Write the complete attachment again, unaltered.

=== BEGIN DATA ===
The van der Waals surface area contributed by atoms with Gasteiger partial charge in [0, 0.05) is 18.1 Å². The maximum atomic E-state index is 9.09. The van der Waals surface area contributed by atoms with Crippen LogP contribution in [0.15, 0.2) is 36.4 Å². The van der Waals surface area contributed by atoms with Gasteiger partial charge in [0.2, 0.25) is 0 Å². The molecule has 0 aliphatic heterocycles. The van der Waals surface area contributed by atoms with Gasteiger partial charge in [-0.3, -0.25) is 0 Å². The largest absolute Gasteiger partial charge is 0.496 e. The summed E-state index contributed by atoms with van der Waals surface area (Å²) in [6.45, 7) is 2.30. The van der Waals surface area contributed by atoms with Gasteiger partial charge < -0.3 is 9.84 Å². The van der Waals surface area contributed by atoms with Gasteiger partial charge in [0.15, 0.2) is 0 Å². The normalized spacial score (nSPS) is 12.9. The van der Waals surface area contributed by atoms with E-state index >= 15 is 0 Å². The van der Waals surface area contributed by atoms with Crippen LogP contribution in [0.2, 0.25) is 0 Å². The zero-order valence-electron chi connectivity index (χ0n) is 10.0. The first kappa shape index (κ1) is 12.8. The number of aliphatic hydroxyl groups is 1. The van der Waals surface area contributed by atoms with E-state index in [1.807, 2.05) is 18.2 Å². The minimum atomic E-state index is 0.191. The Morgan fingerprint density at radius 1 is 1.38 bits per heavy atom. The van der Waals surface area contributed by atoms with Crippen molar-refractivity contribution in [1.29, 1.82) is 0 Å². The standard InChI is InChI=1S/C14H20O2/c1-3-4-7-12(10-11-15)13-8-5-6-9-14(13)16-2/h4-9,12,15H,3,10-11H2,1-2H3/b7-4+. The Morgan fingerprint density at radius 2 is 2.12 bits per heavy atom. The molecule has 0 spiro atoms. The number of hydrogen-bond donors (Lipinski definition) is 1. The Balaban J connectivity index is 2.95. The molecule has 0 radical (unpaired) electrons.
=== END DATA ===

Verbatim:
The van der Waals surface area contributed by atoms with Gasteiger partial charge in [0, 0.05) is 18.1 Å². The maximum atomic E-state index is 9.09. The van der Waals surface area contributed by atoms with Crippen LogP contribution in [0.15, 0.2) is 36.4 Å². The van der Waals surface area contributed by atoms with Gasteiger partial charge in [0.2, 0.25) is 0 Å². The molecule has 0 aliphatic heterocycles. The van der Waals surface area contributed by atoms with Gasteiger partial charge in [-0.3, -0.25) is 0 Å². The largest absolute Gasteiger partial charge is 0.496 e. The summed E-state index contributed by atoms with van der Waals surface area (Å²) in [6.45, 7) is 2.30. The van der Waals surface area contributed by atoms with Gasteiger partial charge < -0.3 is 9.84 Å². The van der Waals surface area contributed by atoms with Gasteiger partial charge in [0.15, 0.2) is 0 Å². The normalized spacial score (nSPS) is 12.9. The van der Waals surface area contributed by atoms with E-state index >= 15 is 0 Å². The van der Waals surface area contributed by atoms with Crippen LogP contribution in [0.2, 0.25) is 0 Å². The zero-order valence-electron chi connectivity index (χ0n) is 10.0. The first kappa shape index (κ1) is 12.8. The number of aliphatic hydroxyl groups is 1. The van der Waals surface area contributed by atoms with E-state index in [1.807, 2.05) is 18.2 Å². The minimum atomic E-state index is 0.191. The Morgan fingerprint density at radius 1 is 1.38 bits per heavy atom. The van der Waals surface area contributed by atoms with Crippen molar-refractivity contribution in [1.29, 1.82) is 0 Å². The standard InChI is InChI=1S/C14H20O2/c1-3-4-7-12(10-11-15)13-8-5-6-9-14(13)16-2/h4-9,12,15H,3,10-11H2,1-2H3/b7-4+. The Morgan fingerprint density at radius 2 is 2.12 bits per heavy atom. The molecule has 0 spiro atoms. The number of hydrogen-bond donors (Lipinski definition) is 1. The Balaban J connectivity index is 2.95. The molecule has 0 radical (unpaired) electrons.